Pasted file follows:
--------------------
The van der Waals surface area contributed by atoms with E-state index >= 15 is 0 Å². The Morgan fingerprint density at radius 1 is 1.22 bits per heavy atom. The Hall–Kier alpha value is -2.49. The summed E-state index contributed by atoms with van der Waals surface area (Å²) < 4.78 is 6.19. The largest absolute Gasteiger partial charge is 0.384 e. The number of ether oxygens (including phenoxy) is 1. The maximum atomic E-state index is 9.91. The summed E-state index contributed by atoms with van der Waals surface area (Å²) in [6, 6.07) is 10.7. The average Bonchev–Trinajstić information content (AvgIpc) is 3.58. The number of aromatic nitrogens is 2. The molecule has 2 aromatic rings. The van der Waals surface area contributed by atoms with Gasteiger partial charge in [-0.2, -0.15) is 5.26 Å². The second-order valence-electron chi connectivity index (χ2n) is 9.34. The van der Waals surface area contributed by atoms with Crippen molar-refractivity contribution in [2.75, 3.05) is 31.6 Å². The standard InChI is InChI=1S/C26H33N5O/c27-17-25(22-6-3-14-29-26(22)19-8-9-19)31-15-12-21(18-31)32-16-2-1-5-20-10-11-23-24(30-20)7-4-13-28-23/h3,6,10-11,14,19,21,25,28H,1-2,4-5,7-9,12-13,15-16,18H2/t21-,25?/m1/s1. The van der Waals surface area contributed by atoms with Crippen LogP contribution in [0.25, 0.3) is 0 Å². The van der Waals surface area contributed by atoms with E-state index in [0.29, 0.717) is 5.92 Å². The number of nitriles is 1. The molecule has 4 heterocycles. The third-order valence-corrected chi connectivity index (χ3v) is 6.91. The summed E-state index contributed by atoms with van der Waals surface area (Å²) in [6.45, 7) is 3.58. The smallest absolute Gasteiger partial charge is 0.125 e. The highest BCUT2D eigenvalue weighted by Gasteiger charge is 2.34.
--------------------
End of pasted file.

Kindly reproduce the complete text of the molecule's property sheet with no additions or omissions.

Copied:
The van der Waals surface area contributed by atoms with E-state index >= 15 is 0 Å². The Morgan fingerprint density at radius 1 is 1.22 bits per heavy atom. The Hall–Kier alpha value is -2.49. The summed E-state index contributed by atoms with van der Waals surface area (Å²) < 4.78 is 6.19. The largest absolute Gasteiger partial charge is 0.384 e. The number of ether oxygens (including phenoxy) is 1. The maximum atomic E-state index is 9.91. The summed E-state index contributed by atoms with van der Waals surface area (Å²) in [6, 6.07) is 10.7. The average Bonchev–Trinajstić information content (AvgIpc) is 3.58. The number of aromatic nitrogens is 2. The molecule has 2 aromatic rings. The van der Waals surface area contributed by atoms with Gasteiger partial charge in [-0.2, -0.15) is 5.26 Å². The second-order valence-electron chi connectivity index (χ2n) is 9.34. The van der Waals surface area contributed by atoms with Crippen molar-refractivity contribution in [2.75, 3.05) is 31.6 Å². The standard InChI is InChI=1S/C26H33N5O/c27-17-25(22-6-3-14-29-26(22)19-8-9-19)31-15-12-21(18-31)32-16-2-1-5-20-10-11-23-24(30-20)7-4-13-28-23/h3,6,10-11,14,19,21,25,28H,1-2,4-5,7-9,12-13,15-16,18H2/t21-,25?/m1/s1. The van der Waals surface area contributed by atoms with Crippen LogP contribution in [0.25, 0.3) is 0 Å². The van der Waals surface area contributed by atoms with E-state index in [0.29, 0.717) is 5.92 Å². The number of nitriles is 1. The molecule has 4 heterocycles. The third-order valence-corrected chi connectivity index (χ3v) is 6.91. The summed E-state index contributed by atoms with van der Waals surface area (Å²) in [6.45, 7) is 3.58. The smallest absolute Gasteiger partial charge is 0.125 e. The highest BCUT2D eigenvalue weighted by Gasteiger charge is 2.34.